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J.C. Penney CEO Warns Sears: We’re Coming for Your Appliance Business

Phil Wahba

CEO Marvin Ellison makes no bones about it: the retailer is going hard after fellow struggling department store chain Sears’ appliance sales.

Penney, which resumed selling large home appliances two years ago after three decades away from the category, saw comparable appliance sales rise 30% in the November and December holiday period, a significant contributor to Penney’s better-than-expected 3.4% holiday season sales growth, Ellison told Fortune in an interview on Thursday. What’s more, Penney will be ready whatever happens to Sears, a retailer that has closed hundreds of stores in recent years, and even recognized doubts about its longer-term viability in its annual report last year. , which also operates Kmart, said on Thursday it was closing another 64 Kmart stores and 39 Sears stores, on top of many previous rounds of store shutterings in recent years.

In addition to appliances such as refrigerators and washing machines, Penney last year added showrooms for and mattresses at some 500 stores in its efforts to become less reliant on apparel, bolster its home goods category, and frankly, to capitalize on the years-long sales decline at Sears, once the leading seller of appliances in the United States.

“We’re going after Sears and we’re going after market share that we think is going to be available not only now but as they continue to contract,” Ellison said. Sears did not report holiday season sales, but in the third quarter, its namesake chain’s comparable sales fell 17%. Last year, Sears announced it would start selling selling its line of Kenmore appliances on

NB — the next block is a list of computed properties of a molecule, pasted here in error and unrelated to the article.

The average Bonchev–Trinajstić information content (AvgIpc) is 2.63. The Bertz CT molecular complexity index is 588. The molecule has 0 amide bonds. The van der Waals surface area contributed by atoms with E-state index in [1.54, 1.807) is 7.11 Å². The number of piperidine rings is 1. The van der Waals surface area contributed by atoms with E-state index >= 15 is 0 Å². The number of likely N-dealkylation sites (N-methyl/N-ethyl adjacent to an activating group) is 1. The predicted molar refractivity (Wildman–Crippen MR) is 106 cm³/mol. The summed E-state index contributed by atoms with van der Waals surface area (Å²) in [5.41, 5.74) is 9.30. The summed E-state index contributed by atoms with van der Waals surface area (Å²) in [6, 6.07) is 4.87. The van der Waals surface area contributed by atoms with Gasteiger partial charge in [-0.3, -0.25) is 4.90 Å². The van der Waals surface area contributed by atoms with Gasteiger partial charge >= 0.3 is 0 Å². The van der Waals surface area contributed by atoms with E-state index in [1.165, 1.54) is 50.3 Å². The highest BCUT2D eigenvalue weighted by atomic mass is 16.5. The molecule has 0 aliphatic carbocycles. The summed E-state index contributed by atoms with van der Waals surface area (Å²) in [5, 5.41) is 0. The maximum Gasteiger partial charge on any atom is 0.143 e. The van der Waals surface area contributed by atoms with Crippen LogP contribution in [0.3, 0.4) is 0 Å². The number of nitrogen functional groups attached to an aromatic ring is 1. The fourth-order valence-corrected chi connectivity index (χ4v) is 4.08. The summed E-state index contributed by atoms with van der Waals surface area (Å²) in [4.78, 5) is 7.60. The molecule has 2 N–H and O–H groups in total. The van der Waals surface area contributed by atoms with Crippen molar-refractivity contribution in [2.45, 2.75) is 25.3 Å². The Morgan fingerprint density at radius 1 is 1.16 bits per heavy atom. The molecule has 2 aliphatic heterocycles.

“Our appliance initiative, our furniture, our mattress is a way to plant a flag now in the expectation we’ll be able to gain more share in the near future,” he continued.

But as Sears (whose sister chain Kmart has also closed enormous numbers of stores) exits many malls, it follows that traffic to such centers would slip and inflict collateral damage on competitors like Penney and . Not so, Ellison says, claiming that many Sears stores generate such low shopper traffic anyway. Whatever becomes of Sears, Ellison, says, Penney is ready and knows which locations could be at risk.

“When and if they decide to get out of the brick and mortar business we have a very clear understanding of where those locations are,” Ellison says. “We’re not going to be caught off guard.”

Still, appliances are a small part of Penney’s business and not yet big enough to move the needle. So Penney has been focusing on its e-commerce. Ellison said Penney’s website offered 70% more items this holiday season than last and that each Penney store contributed to supporting its e-commerce. That is all the more crucial given that Penney closed 138 stores last year, leaving it with 875 locations. Ellison said Penney has managed to hold onto to most online sales in zip codes where it closed a store.

And Penney is looking to take advantage of another retail giant’s travails: Toys R Us, the behemoth that filed for bankruptcy last year. Penney increased its assortment for the holidays by 40% and is making its toy boutiques a permanent fixture in its stores, beyond the holidays.

 

See original article on Fortune.com

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